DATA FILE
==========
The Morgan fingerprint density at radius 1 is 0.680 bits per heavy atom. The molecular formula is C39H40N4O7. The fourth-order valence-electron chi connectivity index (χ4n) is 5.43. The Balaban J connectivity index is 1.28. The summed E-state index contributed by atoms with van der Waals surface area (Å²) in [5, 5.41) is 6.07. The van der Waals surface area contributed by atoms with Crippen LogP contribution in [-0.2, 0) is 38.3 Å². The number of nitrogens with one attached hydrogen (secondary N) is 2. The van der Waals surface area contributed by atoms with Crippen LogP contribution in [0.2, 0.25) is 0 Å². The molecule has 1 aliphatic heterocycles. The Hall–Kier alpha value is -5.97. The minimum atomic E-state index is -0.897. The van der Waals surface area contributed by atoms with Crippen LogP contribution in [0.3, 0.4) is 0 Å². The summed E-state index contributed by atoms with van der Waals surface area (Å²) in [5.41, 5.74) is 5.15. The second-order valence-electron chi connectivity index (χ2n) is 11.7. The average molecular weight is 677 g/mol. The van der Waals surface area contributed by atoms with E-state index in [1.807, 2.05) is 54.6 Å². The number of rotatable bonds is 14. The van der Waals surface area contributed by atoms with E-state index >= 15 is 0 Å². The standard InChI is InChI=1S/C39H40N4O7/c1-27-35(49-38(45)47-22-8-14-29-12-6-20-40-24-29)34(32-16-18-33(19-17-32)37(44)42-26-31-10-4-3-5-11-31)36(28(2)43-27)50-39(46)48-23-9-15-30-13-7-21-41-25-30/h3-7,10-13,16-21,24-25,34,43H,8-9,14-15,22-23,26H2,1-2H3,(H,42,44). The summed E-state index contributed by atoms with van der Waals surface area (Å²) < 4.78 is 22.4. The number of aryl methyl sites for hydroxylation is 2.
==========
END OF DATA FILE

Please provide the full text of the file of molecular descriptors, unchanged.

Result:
The Morgan fingerprint density at radius 1 is 0.680 bits per heavy atom. The molecular formula is C39H40N4O7. The fourth-order valence-electron chi connectivity index (χ4n) is 5.43. The Balaban J connectivity index is 1.28. The summed E-state index contributed by atoms with van der Waals surface area (Å²) in [5, 5.41) is 6.07. The van der Waals surface area contributed by atoms with Crippen LogP contribution in [-0.2, 0) is 38.3 Å². The number of nitrogens with one attached hydrogen (secondary N) is 2. The van der Waals surface area contributed by atoms with Crippen LogP contribution in [0.2, 0.25) is 0 Å². The molecule has 1 aliphatic heterocycles. The Hall–Kier alpha value is -5.97. The minimum atomic E-state index is -0.897. The van der Waals surface area contributed by atoms with Crippen LogP contribution in [0.3, 0.4) is 0 Å². The summed E-state index contributed by atoms with van der Waals surface area (Å²) in [5.41, 5.74) is 5.15. The second-order valence-electron chi connectivity index (χ2n) is 11.7. The average molecular weight is 677 g/mol. The van der Waals surface area contributed by atoms with E-state index in [1.807, 2.05) is 54.6 Å². The number of rotatable bonds is 14. The van der Waals surface area contributed by atoms with E-state index >= 15 is 0 Å². The standard InChI is InChI=1S/C39H40N4O7/c1-27-35(49-38(45)47-22-8-14-29-12-6-20-40-24-29)34(32-16-18-33(19-17-32)37(44)42-26-31-10-4-3-5-11-31)36(28(2)43-27)50-39(46)48-23-9-15-30-13-7-21-41-25-30/h3-7,10-13,16-21,24-25,34,43H,8-9,14-15,22-23,26H2,1-2H3,(H,42,44). The summed E-state index contributed by atoms with van der Waals surface area (Å²) < 4.78 is 22.4. The number of aryl methyl sites for hydroxylation is 2.